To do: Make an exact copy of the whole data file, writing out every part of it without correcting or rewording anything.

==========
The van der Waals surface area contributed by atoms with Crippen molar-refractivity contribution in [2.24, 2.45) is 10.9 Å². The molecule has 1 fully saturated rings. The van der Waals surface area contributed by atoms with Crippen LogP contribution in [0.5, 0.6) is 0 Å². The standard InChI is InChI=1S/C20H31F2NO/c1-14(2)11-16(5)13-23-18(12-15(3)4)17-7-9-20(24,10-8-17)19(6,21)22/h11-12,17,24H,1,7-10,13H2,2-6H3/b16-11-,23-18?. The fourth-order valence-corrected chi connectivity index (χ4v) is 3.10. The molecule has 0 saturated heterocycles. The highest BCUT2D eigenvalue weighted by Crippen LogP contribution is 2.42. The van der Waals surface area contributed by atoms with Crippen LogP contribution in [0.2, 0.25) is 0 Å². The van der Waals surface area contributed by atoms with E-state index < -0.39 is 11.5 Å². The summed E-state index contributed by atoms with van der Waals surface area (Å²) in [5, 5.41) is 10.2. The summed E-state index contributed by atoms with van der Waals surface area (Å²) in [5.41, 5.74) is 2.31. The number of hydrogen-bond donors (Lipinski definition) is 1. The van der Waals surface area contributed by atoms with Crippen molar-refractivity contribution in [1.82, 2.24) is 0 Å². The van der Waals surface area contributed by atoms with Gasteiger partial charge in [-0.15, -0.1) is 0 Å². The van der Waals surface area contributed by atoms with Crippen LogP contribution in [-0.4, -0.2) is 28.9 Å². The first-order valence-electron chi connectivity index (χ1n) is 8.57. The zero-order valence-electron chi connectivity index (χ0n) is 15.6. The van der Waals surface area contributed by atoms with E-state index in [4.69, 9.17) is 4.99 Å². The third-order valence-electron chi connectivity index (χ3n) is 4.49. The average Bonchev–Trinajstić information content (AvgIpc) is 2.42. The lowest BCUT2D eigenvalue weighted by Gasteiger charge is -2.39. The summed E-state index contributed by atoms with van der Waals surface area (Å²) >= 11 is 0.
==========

The van der Waals surface area contributed by atoms with Crippen molar-refractivity contribution in [2.24, 2.45) is 10.9 Å². The molecule has 1 fully saturated rings. The van der Waals surface area contributed by atoms with Crippen LogP contribution in [0.5, 0.6) is 0 Å². The standard InChI is InChI=1S/C20H31F2NO/c1-14(2)11-16(5)13-23-18(12-15(3)4)17-7-9-20(24,10-8-17)19(6,21)22/h11-12,17,24H,1,7-10,13H2,2-6H3/b16-11-,23-18?. The fourth-order valence-corrected chi connectivity index (χ4v) is 3.10. The molecule has 0 saturated heterocycles. The highest BCUT2D eigenvalue weighted by Crippen LogP contribution is 2.42. The van der Waals surface area contributed by atoms with Crippen LogP contribution in [0.2, 0.25) is 0 Å². The van der Waals surface area contributed by atoms with E-state index < -0.39 is 11.5 Å². The summed E-state index contributed by atoms with van der Waals surface area (Å²) in [5, 5.41) is 10.2. The summed E-state index contributed by atoms with van der Waals surface area (Å²) in [5.41, 5.74) is 2.31. The number of hydrogen-bond donors (Lipinski definition) is 1. The van der Waals surface area contributed by atoms with Crippen molar-refractivity contribution in [1.82, 2.24) is 0 Å². The van der Waals surface area contributed by atoms with Gasteiger partial charge in [-0.15, -0.1) is 0 Å². The van der Waals surface area contributed by atoms with Crippen LogP contribution in [-0.4, -0.2) is 28.9 Å². The first-order valence-electron chi connectivity index (χ1n) is 8.57. The zero-order valence-electron chi connectivity index (χ0n) is 15.6. The van der Waals surface area contributed by atoms with E-state index in [4.69, 9.17) is 4.99 Å². The third-order valence-electron chi connectivity index (χ3n) is 4.49. The average Bonchev–Trinajstić information content (AvgIpc) is 2.42. The lowest BCUT2D eigenvalue weighted by Gasteiger charge is -2.39. The summed E-state index contributed by atoms with van der Waals surface area (Å²) >= 11 is 0.